Saturday, July 12, 2008

An 'average' wildfire year, so far, sort of

Having been a bit too close to a few, I know there is nothing "average" or otherwise all that statistically interesting about a wildfire if you're close to it. But...

Having said that, what with the rash of fires in California this year, I was surprised to see at the National Interagency Fire Center website that as of July 12 (the page updates daily), this year is actually just slightly below the five-year average in acres burned in the United States. This year: 3,024,762 acres. Five-year average for this date: 3,164,599 acres.

When you look at the ten-year average for acres to date on July 12, though, it's another story: 2,564,126 acres. (There were some really good early fire seasons in there, which skewed the average down quite a bit, like 1,031,086 acres through July 12 in 2003, and 1,254,208 acres through July 12 in 2001.)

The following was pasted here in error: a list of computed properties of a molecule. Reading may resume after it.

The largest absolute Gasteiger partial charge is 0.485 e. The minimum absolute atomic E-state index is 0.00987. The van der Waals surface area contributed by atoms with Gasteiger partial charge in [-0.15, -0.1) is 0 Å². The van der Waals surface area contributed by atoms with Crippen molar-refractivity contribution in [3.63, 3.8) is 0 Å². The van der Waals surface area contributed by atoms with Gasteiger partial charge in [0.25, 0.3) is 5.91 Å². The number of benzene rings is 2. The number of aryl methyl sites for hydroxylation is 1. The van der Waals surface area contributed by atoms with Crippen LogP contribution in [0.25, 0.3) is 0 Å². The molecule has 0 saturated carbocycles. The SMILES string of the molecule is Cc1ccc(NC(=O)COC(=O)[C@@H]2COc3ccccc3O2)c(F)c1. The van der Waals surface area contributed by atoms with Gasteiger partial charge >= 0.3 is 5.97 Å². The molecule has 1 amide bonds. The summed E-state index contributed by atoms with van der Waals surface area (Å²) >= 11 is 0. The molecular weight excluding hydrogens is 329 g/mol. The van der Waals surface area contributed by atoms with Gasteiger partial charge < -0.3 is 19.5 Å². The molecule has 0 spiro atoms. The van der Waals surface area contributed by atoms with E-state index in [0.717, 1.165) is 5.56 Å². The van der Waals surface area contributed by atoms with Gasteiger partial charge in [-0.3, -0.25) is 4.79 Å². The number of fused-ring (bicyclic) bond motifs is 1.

Another website with official wildfire news and information is InciWeb.

(P.S. The National Interagency Fire Center is commonly called Nif-see, from its initials: NIFC.)


Value said...

you're missing one key piece of information: it's barely the middle of July, months away from California's peak season. It's hardly an "average" season.

Kathryn Judson said...

Oh, no question that it's not an average season in California - or that early season stats can be wildly misleading one way or another. It's just that I expected total acres for Jan. 1 through July 12 to be much higher, because I assumed the California calamities would be in addition to more or less regular fire acres elsewhere. Sorry I didn't make that clear.